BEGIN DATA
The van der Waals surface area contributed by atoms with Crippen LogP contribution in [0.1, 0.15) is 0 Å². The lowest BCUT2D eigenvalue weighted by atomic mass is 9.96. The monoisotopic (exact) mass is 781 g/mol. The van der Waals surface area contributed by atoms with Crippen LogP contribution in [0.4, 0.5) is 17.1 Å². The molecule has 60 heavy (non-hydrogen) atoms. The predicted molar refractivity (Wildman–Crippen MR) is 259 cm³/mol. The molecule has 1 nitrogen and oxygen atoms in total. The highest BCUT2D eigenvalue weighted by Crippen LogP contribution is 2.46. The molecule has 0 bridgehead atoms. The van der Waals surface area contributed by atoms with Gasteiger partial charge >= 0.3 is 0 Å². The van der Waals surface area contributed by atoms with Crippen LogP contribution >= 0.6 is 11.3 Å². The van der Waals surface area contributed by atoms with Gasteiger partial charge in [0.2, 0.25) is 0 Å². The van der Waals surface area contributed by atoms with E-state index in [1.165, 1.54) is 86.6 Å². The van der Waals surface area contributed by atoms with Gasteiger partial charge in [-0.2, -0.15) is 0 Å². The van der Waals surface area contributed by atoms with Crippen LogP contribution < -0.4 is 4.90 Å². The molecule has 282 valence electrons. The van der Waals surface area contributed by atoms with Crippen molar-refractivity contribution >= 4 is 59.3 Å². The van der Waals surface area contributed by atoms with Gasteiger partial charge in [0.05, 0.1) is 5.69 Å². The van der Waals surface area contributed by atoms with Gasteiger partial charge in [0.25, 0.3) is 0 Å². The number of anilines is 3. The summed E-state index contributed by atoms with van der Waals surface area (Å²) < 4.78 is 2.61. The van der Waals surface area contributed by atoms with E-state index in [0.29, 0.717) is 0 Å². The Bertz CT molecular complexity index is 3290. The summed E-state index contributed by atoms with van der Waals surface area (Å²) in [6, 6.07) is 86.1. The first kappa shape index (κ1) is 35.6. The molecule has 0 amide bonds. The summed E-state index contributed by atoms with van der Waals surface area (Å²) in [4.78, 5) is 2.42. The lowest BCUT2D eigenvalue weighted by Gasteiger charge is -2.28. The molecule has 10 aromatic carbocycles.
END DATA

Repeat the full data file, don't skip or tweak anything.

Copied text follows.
The van der Waals surface area contributed by atoms with Crippen LogP contribution in [0.1, 0.15) is 0 Å². The lowest BCUT2D eigenvalue weighted by atomic mass is 9.96. The monoisotopic (exact) mass is 781 g/mol. The van der Waals surface area contributed by atoms with Crippen LogP contribution in [0.4, 0.5) is 17.1 Å². The molecule has 60 heavy (non-hydrogen) atoms. The predicted molar refractivity (Wildman–Crippen MR) is 259 cm³/mol. The molecule has 1 nitrogen and oxygen atoms in total. The highest BCUT2D eigenvalue weighted by Crippen LogP contribution is 2.46. The molecule has 0 bridgehead atoms. The van der Waals surface area contributed by atoms with Gasteiger partial charge >= 0.3 is 0 Å². The van der Waals surface area contributed by atoms with Crippen LogP contribution >= 0.6 is 11.3 Å². The van der Waals surface area contributed by atoms with Gasteiger partial charge in [0.2, 0.25) is 0 Å². The van der Waals surface area contributed by atoms with E-state index in [1.165, 1.54) is 86.6 Å². The van der Waals surface area contributed by atoms with Gasteiger partial charge in [-0.2, -0.15) is 0 Å². The van der Waals surface area contributed by atoms with Crippen LogP contribution < -0.4 is 4.90 Å². The molecule has 282 valence electrons. The van der Waals surface area contributed by atoms with Crippen molar-refractivity contribution >= 4 is 59.3 Å². The van der Waals surface area contributed by atoms with Gasteiger partial charge in [0.05, 0.1) is 5.69 Å². The van der Waals surface area contributed by atoms with Gasteiger partial charge in [0.25, 0.3) is 0 Å². The number of anilines is 3. The summed E-state index contributed by atoms with van der Waals surface area (Å²) < 4.78 is 2.61. The van der Waals surface area contributed by atoms with E-state index in [0.29, 0.717) is 0 Å². The Bertz CT molecular complexity index is 3290. The summed E-state index contributed by atoms with van der Waals surface area (Å²) in [6, 6.07) is 86.1. The first kappa shape index (κ1) is 35.6. The molecule has 0 amide bonds. The summed E-state index contributed by atoms with van der Waals surface area (Å²) in [4.78, 5) is 2.42. The lowest BCUT2D eigenvalue weighted by Gasteiger charge is -2.28. The molecule has 10 aromatic carbocycles.